Communication etiquette is part of professional life. University education prepares students for professional life, and so I don’t think it’s unreasonable to expect to have to help students acclimate to the norms of professional communication. Of course, these norms are frequently honored in the breach, but when I send off one of these “just so you know” replies in response to a “whens the exam” email, I recommend that students adopt the mode of professional communication as the default.

Gorm
Reply to  Shay Allen Logan
8 months ago

I think you are missing a dimension of e-mail communication that the students need to be made aware of.
“Whens the exam”
The question that come to my mind are: what course are you in?
They have to learn that the class I teach them is not my only responsibility. I sometimes teach team teach courses, and I am not the “instructor of record”. So it is reasonable for faculty where I teach to expect students to provide basic indicators of who they are.
To make matters worse, we use an e-mail system where students’ emails are their students. There is no name to work from in order to determine which class they are in

Patrick Lin
Reply to  Shay Allen Logan
8 months ago

“Expectations are premeditated resentments.”

Curtis Franks
Reply to  Shay Allen Logan
8 months ago

They might even learn to sign off with the word “Best.”

Gordon
Gordon
Reply to  Shay Allen Logan
8 months ago

I am. surprised so many people are concerned about e-mail ettiquette–it strikes me as a paradigm trivial issue, though it is important that students know how to clearly express their question or whatever in a way that is understood (e.g “when’s the exam” without mentioning what class they are in) it is best we keep our eyes on the ball (PHILOSOPHY!) as much as possible

A. Lindsley-Kim
8 months ago

One thing that can be important to inform students about — though I don’t think it necessarily falls under any individual instructor’s purview — is that if they have aspirations about any kind of graduate degree, they need to build connections with professors who can write LORs (probably by going to office hours!). This is especially important for first-gen students who likely didn’t have family members who knew to emphasize this, but who otherwise may want to get an MA, JD, etc.

Tamara
Reply to  A. Lindsley-Kim
8 months ago

This is so important! And really it applies to anyone — letters of recommendation are required for so many things these days, and you need to actually estabilsh some sort of a relationship with a professor in order to get a halfway decent one. Students who never speak up in class and fade into the background are in a tough spot when it comes time to get letters.

S C
S C
8 months ago

I suspect that this is a much greater problem now than it has been in the past. So many of our students attended high school at least in part via Zoom because of COVID. The problem isn’t limited anymore to the norms of college, but includes the norms of being in a classroom with other people.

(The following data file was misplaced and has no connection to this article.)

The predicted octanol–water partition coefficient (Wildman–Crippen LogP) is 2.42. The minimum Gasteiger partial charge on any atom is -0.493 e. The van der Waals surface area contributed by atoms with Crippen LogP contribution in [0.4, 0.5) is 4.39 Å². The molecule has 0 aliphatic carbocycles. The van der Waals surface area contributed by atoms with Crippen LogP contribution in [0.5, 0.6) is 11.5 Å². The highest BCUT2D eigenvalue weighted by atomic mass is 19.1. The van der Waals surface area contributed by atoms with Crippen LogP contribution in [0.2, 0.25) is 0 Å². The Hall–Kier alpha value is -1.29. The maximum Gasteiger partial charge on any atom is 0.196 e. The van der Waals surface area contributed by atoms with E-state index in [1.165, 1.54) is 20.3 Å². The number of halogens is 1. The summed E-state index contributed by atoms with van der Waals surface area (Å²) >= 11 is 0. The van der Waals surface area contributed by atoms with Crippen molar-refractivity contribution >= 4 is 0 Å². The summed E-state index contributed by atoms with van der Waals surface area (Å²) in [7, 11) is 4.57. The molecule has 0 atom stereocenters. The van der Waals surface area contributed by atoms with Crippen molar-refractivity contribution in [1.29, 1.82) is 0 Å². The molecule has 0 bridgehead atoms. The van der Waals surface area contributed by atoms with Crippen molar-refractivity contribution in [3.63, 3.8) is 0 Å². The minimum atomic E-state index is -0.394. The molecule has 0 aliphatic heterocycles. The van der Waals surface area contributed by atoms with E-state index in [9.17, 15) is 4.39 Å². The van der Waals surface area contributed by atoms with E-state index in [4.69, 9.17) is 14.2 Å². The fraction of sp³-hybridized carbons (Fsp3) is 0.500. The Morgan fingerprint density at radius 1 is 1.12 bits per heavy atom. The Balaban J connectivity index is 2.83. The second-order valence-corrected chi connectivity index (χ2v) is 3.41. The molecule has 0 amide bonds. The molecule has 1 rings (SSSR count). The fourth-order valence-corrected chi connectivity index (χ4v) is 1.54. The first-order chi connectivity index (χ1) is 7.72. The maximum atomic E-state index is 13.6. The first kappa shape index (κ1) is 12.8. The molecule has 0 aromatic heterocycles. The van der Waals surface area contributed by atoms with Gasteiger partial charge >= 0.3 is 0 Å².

Caligula's Goat
Caligula's Goat
8 months ago

As a professor I understand how annoying it can be to have students not understand office hours, not understand email etiquette, and not understand what my role is in their professional and personal lives. 

Our responses to these issues depend on a lot of variables, some professional and some personal. Some might care about email etiquette either for ego reasons (as suggested earlier) or because such a person might think that it’s their job to not only teach course content but also to prepare students for the professional world. 

Some people might not want students to come to office hours without a plan or to talk about personal issues again because of ego (your time is valuable and these students are wasting it) or because they see it as unprofessional and they want students to learn to be professional. Some might also chaffe at this because they don’t see themselves as trained to handle non-academic student problems or because they think it’s unfair that this kind of care work disproportionately falls on them. All these are good reasons. 

I want to push back against them though. I want to do this not because I think the professional / expertise reasons are bad reasons (though the ego ones are bad) but because someone committed to at least some forms of equity might want to rethink writing off using office hours for non-academic care work. 

I don’t normally get this personal but I think details are important for my point, fair warning, there’s potentially upsetting stuff in this paragraph. I wasn’t born in the US. My family and I immigrated here while I was a child to escape war. We were undocumented for much of my childhood and very poor. I went to the worst schools in my state. My parents also, unfortunately, also brought with them some really terribly abusive parenting practices. I loved and feared them in equal measure. In school I excelled, to the degree that I could, mostly to avoid the belt, the switch, or the backhand. In high school I really floundered, my grades slumped in and I got into a lot of trouble. I say all this to give context to how I ended up in college.